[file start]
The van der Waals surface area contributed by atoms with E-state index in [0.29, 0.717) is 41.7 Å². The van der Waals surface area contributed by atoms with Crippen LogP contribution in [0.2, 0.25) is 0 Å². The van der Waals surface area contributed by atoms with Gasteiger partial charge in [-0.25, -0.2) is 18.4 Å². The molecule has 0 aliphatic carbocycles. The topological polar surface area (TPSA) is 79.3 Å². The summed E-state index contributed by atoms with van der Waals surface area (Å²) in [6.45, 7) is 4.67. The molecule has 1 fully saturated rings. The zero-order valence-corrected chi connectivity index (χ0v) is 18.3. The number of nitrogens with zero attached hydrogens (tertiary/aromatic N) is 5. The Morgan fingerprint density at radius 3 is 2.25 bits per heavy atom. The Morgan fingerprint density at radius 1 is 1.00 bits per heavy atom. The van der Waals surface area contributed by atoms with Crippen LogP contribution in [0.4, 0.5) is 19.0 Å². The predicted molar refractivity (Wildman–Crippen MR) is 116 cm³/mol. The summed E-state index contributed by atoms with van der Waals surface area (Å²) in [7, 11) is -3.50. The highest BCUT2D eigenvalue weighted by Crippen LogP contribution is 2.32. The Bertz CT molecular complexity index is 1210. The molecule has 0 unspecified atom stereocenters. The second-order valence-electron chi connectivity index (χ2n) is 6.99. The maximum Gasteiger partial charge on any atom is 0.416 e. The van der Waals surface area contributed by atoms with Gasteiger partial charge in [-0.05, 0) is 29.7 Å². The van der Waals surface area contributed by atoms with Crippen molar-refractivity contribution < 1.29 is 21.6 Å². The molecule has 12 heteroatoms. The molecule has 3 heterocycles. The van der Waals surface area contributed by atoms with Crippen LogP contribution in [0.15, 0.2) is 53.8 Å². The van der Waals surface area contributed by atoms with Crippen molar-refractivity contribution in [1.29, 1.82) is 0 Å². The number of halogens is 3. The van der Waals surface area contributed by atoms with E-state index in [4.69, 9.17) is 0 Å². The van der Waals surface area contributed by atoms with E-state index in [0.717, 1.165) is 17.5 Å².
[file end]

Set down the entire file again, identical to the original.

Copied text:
The van der Waals surface area contributed by atoms with E-state index in [0.29, 0.717) is 41.7 Å². The van der Waals surface area contributed by atoms with Crippen LogP contribution in [0.2, 0.25) is 0 Å². The van der Waals surface area contributed by atoms with Gasteiger partial charge in [-0.25, -0.2) is 18.4 Å². The molecule has 0 aliphatic carbocycles. The topological polar surface area (TPSA) is 79.3 Å². The summed E-state index contributed by atoms with van der Waals surface area (Å²) in [6.45, 7) is 4.67. The molecule has 1 fully saturated rings. The zero-order valence-corrected chi connectivity index (χ0v) is 18.3. The number of nitrogens with zero attached hydrogens (tertiary/aromatic N) is 5. The Morgan fingerprint density at radius 3 is 2.25 bits per heavy atom. The Morgan fingerprint density at radius 1 is 1.00 bits per heavy atom. The van der Waals surface area contributed by atoms with Crippen LogP contribution in [0.4, 0.5) is 19.0 Å². The predicted molar refractivity (Wildman–Crippen MR) is 116 cm³/mol. The summed E-state index contributed by atoms with van der Waals surface area (Å²) in [7, 11) is -3.50. The highest BCUT2D eigenvalue weighted by Crippen LogP contribution is 2.32. The Bertz CT molecular complexity index is 1210. The molecule has 0 unspecified atom stereocenters. The second-order valence-electron chi connectivity index (χ2n) is 6.99. The maximum Gasteiger partial charge on any atom is 0.416 e. The van der Waals surface area contributed by atoms with Gasteiger partial charge in [-0.05, 0) is 29.7 Å². The van der Waals surface area contributed by atoms with Crippen molar-refractivity contribution < 1.29 is 21.6 Å². The molecule has 12 heteroatoms. The molecule has 3 heterocycles. The van der Waals surface area contributed by atoms with Crippen LogP contribution in [0.15, 0.2) is 53.8 Å². The van der Waals surface area contributed by atoms with Crippen molar-refractivity contribution in [1.29, 1.82) is 0 Å². The number of halogens is 3. The van der Waals surface area contributed by atoms with E-state index in [4.69, 9.17) is 0 Å². The van der Waals surface area contributed by atoms with E-state index in [0.717, 1.165) is 17.5 Å².